3 questions with USC comics expert Qiana Whitted
By Page Ivey, 803-777-3085
Comics are simply another form of storytelling and their imagery speaks volumes about how their characters are perceived. This week, English professors Qiana Whitted and Andrew Kunka will welcome graphic novelists and comic-strip artists to discuss “Comics Studies in the South” and using comics in the classroom.
Special guests include artist Jeremy Love of the DC series “Bayou” and Roy Thomas, writer and former Marvel editor-in-chief.
We asked Whitted, who also is a professor in the African American Studies program at USC, to answer a few questions about the field and what we can learn from comics.
Q: Why comics? What do they teach us?
Whitted: Comics are a medium that is as deserving of critical scrutiny as any other art form. For the last 10 years at USC, I've been teaching my students that much like novels, poetry, film or video gaming, comics and graphic novels are simply another platform for storytelling, and they use both visual and verbal strategies to do so. Of course most people know comics from superhero movies or they may associate the form with funny animal stories best suited for children. There's absolutely nothing wrong with these associations, but what I try to highlight in my classes are the masterful ways that comics represent every genre and speak to readers of any age. Just as fascinating is the fact that American comics have a long history of their own that emerges from the Depression era and with each generation, engages new social and political issues, along with trends in consumer culture and entertainment.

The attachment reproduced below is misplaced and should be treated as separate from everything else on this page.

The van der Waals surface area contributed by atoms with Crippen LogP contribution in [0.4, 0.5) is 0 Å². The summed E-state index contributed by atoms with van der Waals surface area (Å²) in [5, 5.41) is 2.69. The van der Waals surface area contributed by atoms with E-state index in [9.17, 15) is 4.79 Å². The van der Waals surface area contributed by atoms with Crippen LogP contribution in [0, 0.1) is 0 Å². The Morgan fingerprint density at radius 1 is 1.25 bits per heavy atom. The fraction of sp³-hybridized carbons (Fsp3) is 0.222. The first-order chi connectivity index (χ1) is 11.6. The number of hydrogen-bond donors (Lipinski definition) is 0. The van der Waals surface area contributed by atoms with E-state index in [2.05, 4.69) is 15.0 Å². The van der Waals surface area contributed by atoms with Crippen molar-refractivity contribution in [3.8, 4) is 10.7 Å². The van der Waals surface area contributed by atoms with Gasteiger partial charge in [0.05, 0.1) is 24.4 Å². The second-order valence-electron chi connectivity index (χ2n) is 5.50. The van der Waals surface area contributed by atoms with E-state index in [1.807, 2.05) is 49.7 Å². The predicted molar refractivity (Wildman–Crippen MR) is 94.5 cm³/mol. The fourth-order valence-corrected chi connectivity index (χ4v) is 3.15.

Q: How did you get interested in them?
Whitted: My personal interest in comics goes back to high school and college when I discovered titles like “Swamp Thing,” “Spawn” and “Sandman.” It wasn't until I joined the English department at USC in 2003 that I turned to the academic study of comics and graphic novels, particularly those that intersect with my primary area of specialization in African-American literature and cultural studies. My current research focuses on representations of race in 1950s comics.
Q: What do you hope will come out of this symposium?
Whitted: I hope the people who attend any of the events will gain a better understanding of the stories that comics tell and a better appreciation for what comics scholars can do with those stories. By focusing on the theme of "Comics Studies in the South," we also have the opportunity to highlight comics and industry professionals who grapple with the setting, history and people of the region where we live. One can easily see, for instance, how a popular comic like “The Walking Dead” takes advantage of its location in the South to develop character and conflict. Similarly, the work of our special guest Jeremy Love imagines the South through the lens of folklore, mythic quests and racial strife. Although Love's “Bayou” takes place far from Gotham or Metropolis, the southern tale is right at home on the comics page. And finally, our discussion with Marvel's Roy Thomas will give participants an opportunity to learn more about his legendary career as a writer, editor and comics journalist who lives only an hour from USC Columbia's campus. The symposium is being held in conjunction with Cola Con, the comic book and music convention this weekend at the Columbia Convention Center.
The “Comics Studies in the South” symposium will be held 10 a.m.-5 p.m. Friday (Oct. 25) in the Graniteville Room of the Thomas Cooper Library.
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